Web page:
Ernie Duran takes on Channel 7 in PR war
Ernie Duran Jr., president of the United Food and Commercial Workers Local 7, is in a fight for job survival. Although his re-election campaign was unsuccessful, he and his supporters (many of them family members with prominent UFCW jobs) are challenging the results of the vote, claiming, among many other things, that opponents defamed him and engaged in vote buying. At the same time, the Durans are pushing back against a Channel 7 report aired earlier this month in which the family was accused of nepotism and abusing expense privileges.
Duran's combativeness should come as no surprise to readers of two late '90s reports by former Westword staffer Eric Dexheimer. The articles told the tale of a young UFCW worker who was sexually assaulted by her boss, Gilbert Padilla; afterward, she filed a civil lawsuit pinning part of the blame for the attack on Local 7. May 1997's "An Unholy Union" notes that Duran is a boxing aficionado who kept a heavy bag in his office and, according to several sources, once threw a man against a car and threatened to "beat the shit" out of him. He was also the target of a May 1992 restraining order granted to one of his neighbors after he allegedly "climb[ed] over a six-foot privacy fence to attack and beat plaintiff in plaintiff's backyard." Dexheimer's followup piece, February 1998's "Union Busted," confirms that the assaulted woman settled her lawsuit for a lump sum payment of $200,000.
Look below to read an e-mail that disputes many of the findings in the Channel 7 report.
What Channel 7 Interview Did Not Tell You
We are in the process of challenging the recent union election. Less than 13% of members voted and it was a very close race. Further, there are numerous allegations of election rule violations. We intend on appealing the decision to the International Union and the Department of Labor, if necessary. If you didn't receive a ballot or have information about the defamatory allegations made against Local 7, please call 1.800.854.7054.
The union election is what is behind the defamatory accusations made on Channel 7 - they are purely political, and they are not supported by the facts. Although President Duran gave John Ferrugia, Channel 7 reporter, four dates and times that he could meet in a professional setting, he was instead ambushed by him in the union parking lot.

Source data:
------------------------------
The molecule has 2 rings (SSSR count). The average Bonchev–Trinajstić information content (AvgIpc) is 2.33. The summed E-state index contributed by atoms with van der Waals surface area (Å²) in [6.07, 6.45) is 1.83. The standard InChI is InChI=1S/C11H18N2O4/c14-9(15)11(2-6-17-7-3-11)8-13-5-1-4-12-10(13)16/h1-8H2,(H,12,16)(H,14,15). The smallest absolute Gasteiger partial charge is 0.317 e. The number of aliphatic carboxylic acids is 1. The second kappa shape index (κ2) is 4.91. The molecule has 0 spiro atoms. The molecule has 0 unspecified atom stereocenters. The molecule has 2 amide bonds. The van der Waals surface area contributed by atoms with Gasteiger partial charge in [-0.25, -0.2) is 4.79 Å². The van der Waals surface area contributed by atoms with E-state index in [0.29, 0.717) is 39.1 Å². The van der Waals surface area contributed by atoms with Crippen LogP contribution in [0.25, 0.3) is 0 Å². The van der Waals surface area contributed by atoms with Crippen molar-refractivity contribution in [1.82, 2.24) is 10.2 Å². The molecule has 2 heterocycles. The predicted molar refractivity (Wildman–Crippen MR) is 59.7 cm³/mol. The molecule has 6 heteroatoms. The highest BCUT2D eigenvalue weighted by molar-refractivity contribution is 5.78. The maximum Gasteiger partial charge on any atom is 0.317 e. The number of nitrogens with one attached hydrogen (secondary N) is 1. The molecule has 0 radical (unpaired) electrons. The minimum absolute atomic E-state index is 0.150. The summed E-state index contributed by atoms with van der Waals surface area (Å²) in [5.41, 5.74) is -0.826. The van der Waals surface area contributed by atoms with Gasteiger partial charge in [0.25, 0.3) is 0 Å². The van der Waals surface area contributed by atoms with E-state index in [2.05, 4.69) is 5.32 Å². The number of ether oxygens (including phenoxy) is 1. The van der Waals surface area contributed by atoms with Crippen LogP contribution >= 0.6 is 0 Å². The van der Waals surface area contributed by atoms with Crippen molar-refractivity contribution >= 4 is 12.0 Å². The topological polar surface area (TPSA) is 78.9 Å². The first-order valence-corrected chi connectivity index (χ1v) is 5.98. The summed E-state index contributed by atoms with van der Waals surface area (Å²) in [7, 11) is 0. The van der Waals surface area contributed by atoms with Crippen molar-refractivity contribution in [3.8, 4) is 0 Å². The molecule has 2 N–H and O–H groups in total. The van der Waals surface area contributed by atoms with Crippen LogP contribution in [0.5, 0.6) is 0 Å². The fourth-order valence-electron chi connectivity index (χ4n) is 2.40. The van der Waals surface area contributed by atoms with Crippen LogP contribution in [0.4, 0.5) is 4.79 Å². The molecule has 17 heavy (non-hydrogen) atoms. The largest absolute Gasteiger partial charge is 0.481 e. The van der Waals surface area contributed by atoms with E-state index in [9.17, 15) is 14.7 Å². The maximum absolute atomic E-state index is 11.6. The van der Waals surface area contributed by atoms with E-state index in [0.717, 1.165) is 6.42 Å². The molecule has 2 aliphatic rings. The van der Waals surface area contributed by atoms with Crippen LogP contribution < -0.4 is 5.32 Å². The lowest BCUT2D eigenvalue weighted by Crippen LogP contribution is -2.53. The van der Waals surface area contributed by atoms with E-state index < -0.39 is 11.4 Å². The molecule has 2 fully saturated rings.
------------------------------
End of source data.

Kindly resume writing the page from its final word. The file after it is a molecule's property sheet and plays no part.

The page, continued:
The accusations are intended to negatively impact grocery negotiations and the 17,000 members and the families counting on a fair contract, and give these highly-profitable, multi-billion dollar corporations an upper hand. We ran a clean campaign in the union election, to not distract from the current negotiations. Ironically, the corporations are now telling workers to view the Channel 7 interview -- because they do not want workers to get a fair deal at the bargaining table.
Truth about union expenses
The Channel 7 interview alleges that union funds were used for personal use. This is an outright lie. If this were the truth, the Department of Labor would have filed criminal charges against the leadership of Local 7 and President Duran would be in jail.
Furthermore, all expenses and travel are approved by the Executive Board and subsequently voted on and approved by the membership at their monthly membership meetings. All salaries are voted on by the Executive Board and voted on and approved by the membership at their monthly membership meetings.
There are individuals who serve on the Executive Board who approved all of the financial expenses of Local 7 in the past three years and never raised any questions or objections to these charges. Ironically, now that they ran on the other slate -- there are false allegations as to how and why funds were spent.
Department of Labor Investigation
The same individuals who ran in the union election made the same false allegations to the International Union and the Department of Labor (DOL). The DOL sent federal investigators to investigate these allegations. The United States Department of Labor, Office of Labor Management Standards (OLMS) completed a cap audit of United Food & Commercial Workers Local (UFCW) Local 7. They occupied offices in the Union hall for several months. They reviewed financial records dated back to 2006.